#Surfing - Surfers from across the North West paired up to take part in a unique event to raise money for mental health charity Aware NI last week.
Teams of surfers took to Portrush East Strand on Sunday 20 March to perform tricks and manoeuvres in pairs in an attempt to impress the experienced judges.
The tandem surfing competition, the first of its kind in Northern Ireland, raised over £300 (€372) for Aware NI.
The event was the brainchild of Carl Russell, owner of Troggs Surf School, after some of his own clients recommended the benefits of surfers in overcoming the own depression.
“The idea came about from my brother Jamie Russell and I realising that we could experience surfing together on the same board when surf conditions weren’t favourable for our shortboards,” he said.
“We ended up having as much fun if not more tandem surfing as we did surfing normally. Then the link for the competition was made to show that the proven research that surfing helps depression is a real tool that can be used."
Russell explained that surfing "has had positive effect on people and clients of ours with mental health issues which is why we have chosen this charity, plus this professional organisation really helps people.
"We run custom surf programmes for groups affected by the issues mentioned. Our event is due to run again September-October 2016 and will be even bigger.
“Thanks to all our sponsors gregwallace.co.uk, garymccall.co.uk, couconoutdoor.com, Brew Note Portrush & AC Electronics Coleraine.
Only last year the French seaside town of Biarritz become the first in the world to prescribe surfing lessons as a way to treat depression to heart disease.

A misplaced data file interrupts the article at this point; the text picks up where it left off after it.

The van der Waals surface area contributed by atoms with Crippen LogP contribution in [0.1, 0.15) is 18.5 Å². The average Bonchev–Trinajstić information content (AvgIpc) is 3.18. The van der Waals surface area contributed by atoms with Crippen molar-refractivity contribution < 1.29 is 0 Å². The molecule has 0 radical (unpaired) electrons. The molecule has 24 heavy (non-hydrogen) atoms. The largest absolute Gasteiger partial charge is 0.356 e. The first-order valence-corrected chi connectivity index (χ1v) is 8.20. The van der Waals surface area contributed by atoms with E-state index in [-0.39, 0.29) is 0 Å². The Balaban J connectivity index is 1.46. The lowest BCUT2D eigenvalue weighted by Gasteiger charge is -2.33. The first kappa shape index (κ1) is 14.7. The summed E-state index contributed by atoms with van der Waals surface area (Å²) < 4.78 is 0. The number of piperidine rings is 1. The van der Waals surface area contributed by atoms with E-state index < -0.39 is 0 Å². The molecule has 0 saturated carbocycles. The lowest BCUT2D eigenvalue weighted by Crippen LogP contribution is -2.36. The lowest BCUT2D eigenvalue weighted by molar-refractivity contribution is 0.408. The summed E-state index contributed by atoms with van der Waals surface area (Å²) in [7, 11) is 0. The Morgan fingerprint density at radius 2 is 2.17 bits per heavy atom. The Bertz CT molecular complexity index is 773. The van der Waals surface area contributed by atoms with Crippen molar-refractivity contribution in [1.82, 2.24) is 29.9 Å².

Some 20 doctors are taking part in a pilot scheme in Europe’s surf capital to encourage the notoriously pill-popping French to cut back on medication and take to the waves.
“Aware fully endorse the message that physical exercise cannot only improve your physical health but also your mental health,” said Kieran Hughes, fundraising officer at Aware NI.
“The benefits of physical exercise for mental health are widely recognised and surfing is one of the best examples of that. Participants are getting excellent exercise but also getting out in the open and close to nature which can only be a positive thing.
“We would like to sincerely thank Carl and everyone at Troggs Surf School for raising money for Aware. All the money raised will go towards Aware’s Support Services and education programmes to help people affected by depression across Northern Ireland.”
According to a Facebook post this morning (Saturday 26 March), some 40 pairs of Alder Edge boots and around 10 O'Neill wetsuits were taken in the burglary.
The business is asking anyone who might be offered any of these items for sale to contact them or Ennistymon Garda Station.
The news comes just hours after the Shielbaggan Outdoor Centre saw the return of a trailer full of kayaks that had been stolen from its premises in Ramsgrange, Co Wexford earlier this week.